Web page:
Offenders who have served a custodial sentence must be re-integrated into the local community. Although prison sentences are supposed to have a ‘specific deterrent’ effect, they are in fact not very effective in preventing re-offending. Ex-prisoners struggle to adapt to life outside of prison. To mitigate the consequences of imprisonment, a transition period in a small-scaled detention facility is a good alternative. Local authorities are interested parties because ex-offenders will at some point settle in the local community. This is why the city of Mechelen collaborates and invests in a small-scaled transition house, restorative justice programmes and a centre for juvenile delinquents.
> Clear and legitimate local regulations for public order that are effectively enforced
Since the late 18th century, municipalities have been responsible for public cleanliness, health, safety, public order in streets and (public) buildings, but these local regulations weren’t always enforced, which led to resentment and the feeling that petty crime, incivilities and public disturbances were going unpunished. This in turn fuelled an appetite for populist solutions. Since 1999, the law allows for replacing traditional police penalties with municipal administrative sanctions, known as GAS, which give municipalities new tools to effectively enforce their own rules.
Do you have a municipal crime prevention strategy?
We’ve had a Strategic Safety and Prevention Plan since 1994, which includes a number of priorities fixed by the federal government such as cleanliness and liveability, the prevention of violence (including domestic violence and radicalisation), burglary and theft, feelings of insecurity, and drug consumption.
To achieve these objectives, we work closely with various local partners, covering the entire prevention spectrum (from primary prevention to sanction). It would be too long to list them all here, but I’ll mention a few.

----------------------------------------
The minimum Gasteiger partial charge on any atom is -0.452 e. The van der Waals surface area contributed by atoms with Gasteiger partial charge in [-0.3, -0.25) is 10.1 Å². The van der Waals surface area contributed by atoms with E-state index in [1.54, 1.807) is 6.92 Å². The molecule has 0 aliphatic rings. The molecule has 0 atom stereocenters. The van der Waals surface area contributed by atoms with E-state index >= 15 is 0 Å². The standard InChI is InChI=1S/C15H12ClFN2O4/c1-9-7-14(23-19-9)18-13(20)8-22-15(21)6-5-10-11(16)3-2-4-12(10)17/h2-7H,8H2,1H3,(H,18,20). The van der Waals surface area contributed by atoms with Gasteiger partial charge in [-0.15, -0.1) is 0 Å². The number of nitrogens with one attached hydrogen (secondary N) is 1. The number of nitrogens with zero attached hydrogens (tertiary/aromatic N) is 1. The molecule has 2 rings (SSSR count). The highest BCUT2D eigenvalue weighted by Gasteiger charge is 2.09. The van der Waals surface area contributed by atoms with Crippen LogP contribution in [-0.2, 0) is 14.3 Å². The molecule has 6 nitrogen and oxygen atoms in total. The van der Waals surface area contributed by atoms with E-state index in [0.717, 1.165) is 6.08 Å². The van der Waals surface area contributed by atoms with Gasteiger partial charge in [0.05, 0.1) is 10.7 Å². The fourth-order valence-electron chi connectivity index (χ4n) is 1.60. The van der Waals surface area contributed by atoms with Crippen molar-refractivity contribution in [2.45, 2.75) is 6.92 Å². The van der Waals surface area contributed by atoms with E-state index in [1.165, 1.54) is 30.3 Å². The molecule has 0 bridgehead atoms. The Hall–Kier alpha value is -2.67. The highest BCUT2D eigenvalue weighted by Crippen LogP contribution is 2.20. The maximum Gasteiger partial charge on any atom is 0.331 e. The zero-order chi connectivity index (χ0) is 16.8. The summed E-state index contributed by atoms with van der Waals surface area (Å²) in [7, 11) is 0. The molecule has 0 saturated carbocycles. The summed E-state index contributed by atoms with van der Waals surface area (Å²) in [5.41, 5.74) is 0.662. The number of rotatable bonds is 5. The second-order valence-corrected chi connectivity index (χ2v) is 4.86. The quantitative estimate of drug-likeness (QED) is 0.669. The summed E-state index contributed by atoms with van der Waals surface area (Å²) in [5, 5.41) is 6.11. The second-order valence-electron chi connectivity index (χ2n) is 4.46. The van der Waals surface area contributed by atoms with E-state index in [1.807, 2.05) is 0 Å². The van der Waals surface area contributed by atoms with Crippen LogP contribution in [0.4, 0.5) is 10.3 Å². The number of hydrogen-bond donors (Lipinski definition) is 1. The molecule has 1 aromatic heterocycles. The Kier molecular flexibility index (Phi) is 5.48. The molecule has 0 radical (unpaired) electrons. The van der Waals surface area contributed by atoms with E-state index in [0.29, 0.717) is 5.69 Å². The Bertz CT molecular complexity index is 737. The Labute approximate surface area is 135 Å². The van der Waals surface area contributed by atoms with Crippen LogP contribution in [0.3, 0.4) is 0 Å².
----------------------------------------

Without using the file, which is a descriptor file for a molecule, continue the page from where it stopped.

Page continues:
The Regional Open Youth Centre Mechelen (ROJM according to the Flemish acronym) is an important partner that works with youngsters to help them, among other things, to enter the job market.
J@m vzw is an association that organises leisure activities for youngsters from deprived backgrounds.
The Family Justice Centre (FJC) Mechelen provides help to victims of domestic violence. It is a regional partnership that links victims with various institutional partners (social assistance services, the police, prosecution and the administration).
Of course we also work closely with the local police: we coordinate our actions and interventions, set up projects together and constantly inform each other on what goes on in the city.
Other partners are the centre of mental health, schools, and the justice system.
What are the main issues in Mechelen that you would like to put forward to European authorities via Efus?
A major point of attention is polarisation, right wing extremism and the role of internet and social networks. This is a global phenomenon that has a major impact on the local level, and we as a local authority are looking at ways to deal with this. But we cannot do it alone and we need the support of European authorities.
We are also keen to work on new and digital methods for crime prevention. We believe that these kinds of solutions are only value for money if embedded in a larger rationale for urban security. Referring to [the Norwegian social anthropologist and expert on the extreme right] Tore Bjørgo’s ideas on holistic crime prevention, there is a difference between ‘mechanisms’ (the ‘active ingredients’ that reduce crime) and ‘measures’ (the way these mechanisms are activated). Both are equally important for an efficient local security policy. European authorities can play a role in the implementation of these new technologies, in line with the EU’s General Data Protection Regulation (GDPR) and at the same time workable at a local level.
A third priority for the medium term is incivilities, such as drivers who speed through residential neighbourhoods. We are looking at speeding up the sanctioning process. We are also planning to create a new enforcement team that will specialise in littering problems, petty crime and minor traffic violations (e.g. parking offences).